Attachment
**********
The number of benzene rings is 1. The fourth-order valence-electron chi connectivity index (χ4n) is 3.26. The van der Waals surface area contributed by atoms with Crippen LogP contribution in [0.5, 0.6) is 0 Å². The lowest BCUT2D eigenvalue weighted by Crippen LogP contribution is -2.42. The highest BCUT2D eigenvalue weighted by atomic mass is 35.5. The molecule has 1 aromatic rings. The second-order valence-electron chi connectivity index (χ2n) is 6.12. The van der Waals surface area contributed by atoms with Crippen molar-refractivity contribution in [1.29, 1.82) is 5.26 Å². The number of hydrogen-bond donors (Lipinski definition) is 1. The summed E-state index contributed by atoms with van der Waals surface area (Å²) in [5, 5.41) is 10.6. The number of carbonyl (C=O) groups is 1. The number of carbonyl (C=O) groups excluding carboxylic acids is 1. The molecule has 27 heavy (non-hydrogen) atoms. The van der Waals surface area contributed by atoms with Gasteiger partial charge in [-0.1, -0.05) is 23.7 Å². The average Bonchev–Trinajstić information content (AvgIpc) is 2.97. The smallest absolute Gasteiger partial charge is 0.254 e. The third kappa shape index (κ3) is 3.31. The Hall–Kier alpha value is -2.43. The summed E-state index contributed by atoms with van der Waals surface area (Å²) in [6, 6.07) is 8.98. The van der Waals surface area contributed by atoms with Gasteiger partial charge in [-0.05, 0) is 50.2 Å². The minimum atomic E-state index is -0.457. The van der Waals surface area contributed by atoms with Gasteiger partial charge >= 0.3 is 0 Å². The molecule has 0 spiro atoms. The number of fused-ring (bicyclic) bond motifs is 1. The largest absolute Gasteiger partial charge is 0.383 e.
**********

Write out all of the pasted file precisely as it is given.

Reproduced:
The number of benzene rings is 1. The fourth-order valence-electron chi connectivity index (χ4n) is 3.26. The van der Waals surface area contributed by atoms with Crippen LogP contribution in [0.5, 0.6) is 0 Å². The lowest BCUT2D eigenvalue weighted by Crippen LogP contribution is -2.42. The highest BCUT2D eigenvalue weighted by atomic mass is 35.5. The molecule has 1 aromatic rings. The second-order valence-electron chi connectivity index (χ2n) is 6.12. The van der Waals surface area contributed by atoms with Crippen molar-refractivity contribution in [1.29, 1.82) is 5.26 Å². The number of hydrogen-bond donors (Lipinski definition) is 1. The summed E-state index contributed by atoms with van der Waals surface area (Å²) in [5, 5.41) is 10.6. The number of carbonyl (C=O) groups is 1. The number of carbonyl (C=O) groups excluding carboxylic acids is 1. The molecule has 27 heavy (non-hydrogen) atoms. The van der Waals surface area contributed by atoms with Gasteiger partial charge in [-0.1, -0.05) is 23.7 Å². The average Bonchev–Trinajstić information content (AvgIpc) is 2.97. The smallest absolute Gasteiger partial charge is 0.254 e. The third kappa shape index (κ3) is 3.31. The Hall–Kier alpha value is -2.43. The summed E-state index contributed by atoms with van der Waals surface area (Å²) in [6, 6.07) is 8.98. The van der Waals surface area contributed by atoms with Gasteiger partial charge in [-0.05, 0) is 50.2 Å². The minimum atomic E-state index is -0.457. The van der Waals surface area contributed by atoms with Gasteiger partial charge >= 0.3 is 0 Å². The molecule has 0 spiro atoms. The number of fused-ring (bicyclic) bond motifs is 1. The largest absolute Gasteiger partial charge is 0.383 e.